But for the Grace of God?HD Closed Captioning
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About the Movie
We have all seen them standing on the corner holding the cardboard signs. "Will work for food." "Homeless and hungry -- please help." And we have all surely wondered how someone ends up homeless and what, if anything, we can do to help. "But for the Grace of God?" is the story of first-time filmmaker Ron Garret's audacious quest to answer these questions by trying to get a homeless person off the street and make a movie about homelessness with a happy ending.
I had heard this movie is up for several awards, so I decided to take a look. I was totally blown away. Ron Garret does an outstanding job "humanizing" the issue of homelessness and helping others understand how they can have a positive impact in the fight against homelessness in America.
Revealing insight into an aspect of society understood by no one, and everyone
"But For The Grace Of God?" is the conversation that everyone who has ever passed by a homeless individual on the street--which is to say, everyone--wishes they could have, if only there were time, no risk of bodily harm, no risk of worsening someone's problem, no guilt, no dirt, and no other issues of one's own to worry about. By assuming all of the risk for us, Ron Garret has done society an enormous service in helping to explain, at least on one street corner in southern California, Exactly What Is Going On Here. The answer isn't simple, and it's not immediate, either, which makes the movie that much more fascinating.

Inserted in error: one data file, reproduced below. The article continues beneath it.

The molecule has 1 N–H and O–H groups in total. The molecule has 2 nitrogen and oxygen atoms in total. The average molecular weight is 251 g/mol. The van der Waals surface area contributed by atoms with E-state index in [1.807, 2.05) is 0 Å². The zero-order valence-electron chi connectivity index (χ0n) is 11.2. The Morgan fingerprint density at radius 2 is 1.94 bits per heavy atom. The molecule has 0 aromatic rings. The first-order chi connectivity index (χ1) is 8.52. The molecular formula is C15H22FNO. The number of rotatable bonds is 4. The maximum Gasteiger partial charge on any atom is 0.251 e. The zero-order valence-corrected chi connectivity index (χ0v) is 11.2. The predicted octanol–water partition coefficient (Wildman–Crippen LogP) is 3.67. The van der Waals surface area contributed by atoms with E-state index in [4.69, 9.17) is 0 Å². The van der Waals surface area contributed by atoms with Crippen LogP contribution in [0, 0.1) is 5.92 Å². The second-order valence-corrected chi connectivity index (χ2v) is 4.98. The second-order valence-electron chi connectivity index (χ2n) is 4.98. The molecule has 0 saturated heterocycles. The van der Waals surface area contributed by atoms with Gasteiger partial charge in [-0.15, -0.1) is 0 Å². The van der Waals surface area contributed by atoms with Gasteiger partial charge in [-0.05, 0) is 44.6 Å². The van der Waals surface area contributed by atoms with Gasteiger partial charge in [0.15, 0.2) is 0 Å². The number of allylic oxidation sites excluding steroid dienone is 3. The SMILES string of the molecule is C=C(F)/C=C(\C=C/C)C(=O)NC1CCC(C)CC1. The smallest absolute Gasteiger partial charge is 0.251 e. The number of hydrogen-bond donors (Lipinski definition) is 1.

While he is clearly caring and supportive, at times it's uncomfortable to hear Ron question those he is trying to help. Yet simultaneously, to achieve a complete understanding of the issues, it's just as crucial that he ask those questions, because we all have them. The answers are stunning, both as they relate to the stories of the individuals telling them, and as they serve to connect the dots depicting the slow but steady unraveling of the middle class in the United States of America, already evident in so many other respects with which viewers are likely familiar.
For the average American, it's a movie well worth watching. For those at work in social services, and especially in government, it should be required.
For those that don't understand
I've had a personal interest in Homelessness for years, and have a better understanding than most.
As with most societal outliers, people come up with their own explanations of why homelessness occurs, usually with minimal insight.
I hope this gets seen far and wide. Better understanding of homelessness by society at large can better help people to co-exist with the homeless, and work together to provide better assistance as Ron has demonstrated here.